My first weekend off in four years

My first weekend off in four years November 26, 2017


This morning we had our last ever Sunday nembutsu service here at the temple. From next weekend, our Sunday events are moving to Saturday and so we will have two days off in a row – Sunday and then the day we decided on as our own ‘Sabbath’, Monday.

Excepting holidays, this will be the first time in four years that I’ll have two days off in a row, and I can’t wait. The idea of waking up on a Sunday morning and knowing that we are free of work and temple commitments until Tuesday morning feels like an almost unbelievable luxury.

Why has it taken us so long? When we first moved in, we thought long and hard about when we would offer our three weekly nembutsu services. We felt that people would want a chance to practice on Sundays, as Saturdays are often ‘doing’ days, and Sundays are so traditionally linked with religious practice. In our heads we tried to move other events around to make two-days-off-in-a-row possible, but we could never work out how to do it.

After a recent holiday, we realised again how important it was for us to have a longer break every week. Somehow, we had the brainwave of Saturday nembutsu services. It was so simple! Doh! We approached our Sunday regulars and they were all supportive, even though the new time would be inconvenient for some of them. We decided to start the new schedule at the beginning of the December. And so here we are.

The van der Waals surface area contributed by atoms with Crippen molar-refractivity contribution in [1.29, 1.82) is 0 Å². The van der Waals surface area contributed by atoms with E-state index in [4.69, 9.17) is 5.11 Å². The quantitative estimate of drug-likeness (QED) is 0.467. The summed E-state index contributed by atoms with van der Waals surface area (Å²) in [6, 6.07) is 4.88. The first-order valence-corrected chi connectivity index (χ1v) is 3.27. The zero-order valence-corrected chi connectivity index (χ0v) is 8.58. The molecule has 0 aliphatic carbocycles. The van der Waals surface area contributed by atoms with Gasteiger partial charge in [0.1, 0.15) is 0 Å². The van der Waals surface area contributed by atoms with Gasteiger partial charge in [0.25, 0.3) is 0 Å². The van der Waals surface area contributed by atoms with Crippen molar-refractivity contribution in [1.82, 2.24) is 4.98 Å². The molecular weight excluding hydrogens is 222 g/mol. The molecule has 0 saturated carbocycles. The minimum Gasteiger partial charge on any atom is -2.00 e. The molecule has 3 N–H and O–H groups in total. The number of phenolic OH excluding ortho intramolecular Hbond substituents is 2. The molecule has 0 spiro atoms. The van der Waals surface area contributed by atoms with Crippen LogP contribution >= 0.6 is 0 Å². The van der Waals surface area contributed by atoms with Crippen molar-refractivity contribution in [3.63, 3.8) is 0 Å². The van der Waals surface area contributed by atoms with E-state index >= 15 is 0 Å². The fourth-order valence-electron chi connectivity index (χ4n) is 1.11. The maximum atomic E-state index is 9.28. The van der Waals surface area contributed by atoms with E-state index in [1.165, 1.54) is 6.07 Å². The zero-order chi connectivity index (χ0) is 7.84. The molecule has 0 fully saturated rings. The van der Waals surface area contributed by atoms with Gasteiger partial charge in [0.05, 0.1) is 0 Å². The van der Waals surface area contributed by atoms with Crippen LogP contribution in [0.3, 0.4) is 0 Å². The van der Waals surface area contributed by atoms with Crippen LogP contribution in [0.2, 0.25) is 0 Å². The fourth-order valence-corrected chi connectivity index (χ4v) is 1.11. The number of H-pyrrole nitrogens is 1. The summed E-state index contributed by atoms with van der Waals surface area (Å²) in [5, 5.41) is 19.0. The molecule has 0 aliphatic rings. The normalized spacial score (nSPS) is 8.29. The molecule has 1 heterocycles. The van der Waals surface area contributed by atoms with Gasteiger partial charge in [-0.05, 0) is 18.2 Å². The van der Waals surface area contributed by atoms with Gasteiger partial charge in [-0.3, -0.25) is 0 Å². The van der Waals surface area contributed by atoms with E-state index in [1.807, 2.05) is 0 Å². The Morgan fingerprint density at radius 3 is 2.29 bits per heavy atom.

Apart from these culturally embedded associations between Sundays and religion, I think that the reason it took me so long was a lack of faith. I didn’t have faith that people would come on Saturdays. I twisted myself out of shape everso slightly every week, in a codependent effort to make it easier for people who were a little reluctant.

It is important for us to make what we offer here as accessible as we can – by offering events for families, by doing services at different times, and by asking people to pay only what they can afford. It’s also important that I feel completely comfortable with what I’m offering – happy to run the services week after week, regardless of how many people come or how much praise I get. If there is even a teensy bit of resentment, then it will be time to think again.

I have faith that our Saturday events will attract more people than our Sunday events did, but that’s not the most important thing. The important thing is that I listen to my calling and make changes when necessary. In the past I was called to write novels, and now I want to write Buddhist books. I felt called to train as a therapist and took lots of steps over time which made this possible. I feel called to regularly study the Dharma, and so I need to put time aside to do so.

I feel called to have two-whole-days-in-a-row off my priest, temple-manager, therapist and writerly duties, and I will HAVE two days off. I’m looking forward to this space, and I’m equally looking forward to the five days in between which are full of meaningful and nourishing work. Namo Amida Bu.
What changes do you feel called to make to your schedule or to the commitments you’ve made to others? Is a lack of faith holding you back?

(I hope you like my bunny slippers… I’ll be wearing these all next weekend!)

"I'm going to be honest: my sister is (periodically) a vegan, so my family has ..."

Should Buddhists be vegan?
"I understand that Buddhism has no moral absolutes. Some people take the precepts and laws ..."

Sutta Study: Do you need to ..."
"I dont think it wise to tell other people how to live. but if you ..."

Should Buddhists be vegan?
"One doesnt have to be vegan to be Buddhist. Life takes life, and if it ..."

Should Buddhists be vegan?

Browse Our Archives